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Welcome to the year-in-review edition of CZ-Mail, which highlights many of the Massachusetts Office of Coastal Zone Management (CZM) accomplishments in 2007, provides news and information about our programs and regions, and discusses the notable achievements of our partners. CZM would like to thank all of the people and organizations that contribute their time, effort, and passion to working on issues important to the Massachusetts coast. It has been a pleasure to work with you over the past year, and we look forward to a positive and productive 2008.
The next regular edition of CZ-Mail will be in February. Additional information about CZM's programs, publications, and other coastal topics can be found on the CZM website, and daily CZM updates are posted on Twitter. To subscribe to CZ-Mail, send a blank email to email@example.com. Please feel free to share CZ-Mail with colleagues and friends—and if you have any suggestions for future editions, would like your name added to the mailing list, or would like your name removed, please email your request to CZ-Mail@state.ma.us.
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For CZM, 2007 was a year of transition. In April, the new Executive Office of Energy and Environmental Affairs (EEA) was formed, adding the Commonwealth's two energy-related agencies—the Department of Public Utilities and the Division of Energy Resources—to the environmental secretariat. Through this transition, CZM was led by Acting Director, Bruce Carlisle. In September, CZM welcomed Leslie-Ann McGee as Director. Leslie-Ann, a fisheries scientist with more than a decade of experience in marine habitat conservation and government relations, came to CZM from the New England Fishery Management Council, where she ran the Essential Fish Habitat and Marine Protected Areas Program. Upon her arrival, Leslie-Ann engaged CZM staff in a strategic planning exercise that will identify CZM's future priorities. Through these changes, CZM has continued to address the issues important to Commonwealth's coast and coastal communities and watersheds.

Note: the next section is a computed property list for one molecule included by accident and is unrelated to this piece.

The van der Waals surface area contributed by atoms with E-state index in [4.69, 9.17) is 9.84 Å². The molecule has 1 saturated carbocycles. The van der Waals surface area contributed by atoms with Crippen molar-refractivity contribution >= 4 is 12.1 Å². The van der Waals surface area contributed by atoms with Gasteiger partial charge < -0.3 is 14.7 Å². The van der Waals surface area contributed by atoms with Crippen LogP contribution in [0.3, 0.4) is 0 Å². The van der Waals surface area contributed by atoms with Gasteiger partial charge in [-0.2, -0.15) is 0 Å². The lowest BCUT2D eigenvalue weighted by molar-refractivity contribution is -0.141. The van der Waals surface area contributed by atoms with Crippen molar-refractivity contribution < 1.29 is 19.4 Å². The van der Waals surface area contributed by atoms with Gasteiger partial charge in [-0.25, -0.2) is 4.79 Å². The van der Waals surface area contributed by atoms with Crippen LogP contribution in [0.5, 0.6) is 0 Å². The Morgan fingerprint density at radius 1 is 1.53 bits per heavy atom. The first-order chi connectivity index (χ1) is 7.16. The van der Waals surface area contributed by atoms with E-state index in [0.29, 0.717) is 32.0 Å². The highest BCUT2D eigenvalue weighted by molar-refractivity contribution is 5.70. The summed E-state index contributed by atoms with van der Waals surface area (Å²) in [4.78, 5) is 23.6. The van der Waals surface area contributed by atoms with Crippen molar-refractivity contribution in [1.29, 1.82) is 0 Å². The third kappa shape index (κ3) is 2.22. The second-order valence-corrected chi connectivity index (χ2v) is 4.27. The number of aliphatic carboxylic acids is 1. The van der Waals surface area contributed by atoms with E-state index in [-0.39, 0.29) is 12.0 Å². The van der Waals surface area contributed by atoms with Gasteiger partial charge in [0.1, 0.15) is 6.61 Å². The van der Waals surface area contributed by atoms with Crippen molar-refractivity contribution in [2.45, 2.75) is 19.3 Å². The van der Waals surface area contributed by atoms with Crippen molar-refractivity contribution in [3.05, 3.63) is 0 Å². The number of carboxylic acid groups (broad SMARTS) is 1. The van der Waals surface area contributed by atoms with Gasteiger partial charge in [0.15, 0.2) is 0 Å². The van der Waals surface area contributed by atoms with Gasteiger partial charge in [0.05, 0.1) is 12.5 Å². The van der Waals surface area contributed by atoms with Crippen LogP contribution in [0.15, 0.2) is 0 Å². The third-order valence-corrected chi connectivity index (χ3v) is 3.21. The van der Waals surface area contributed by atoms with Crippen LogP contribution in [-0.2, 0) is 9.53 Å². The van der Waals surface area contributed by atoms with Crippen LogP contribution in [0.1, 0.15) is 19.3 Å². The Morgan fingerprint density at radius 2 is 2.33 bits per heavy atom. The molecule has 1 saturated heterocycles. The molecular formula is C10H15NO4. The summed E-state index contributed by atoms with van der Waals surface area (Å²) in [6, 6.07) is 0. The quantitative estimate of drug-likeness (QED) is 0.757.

In February, the National Oceanic and Atmospheric Administration (NOAA) Office of Ocean and Coastal Resource Management (OCRM) conducted its regular review of the Massachusetts coastal program. Through the week-long process, CZM hosted a team of reviewers, highlighting CZM's successes over the last three years. The official evaluation findings were finalized in June, concluding that Massachusetts is successfully implementing and enforcing the program. The evaluation report includes an overview of the program, key accomplishments over the last few years, and several suggested recommendations—including for CZM to continue its strategic approach to reviewing and updating enforceable policies and to continue involvement with the implementation of Coastal Hazards Commission recommendations.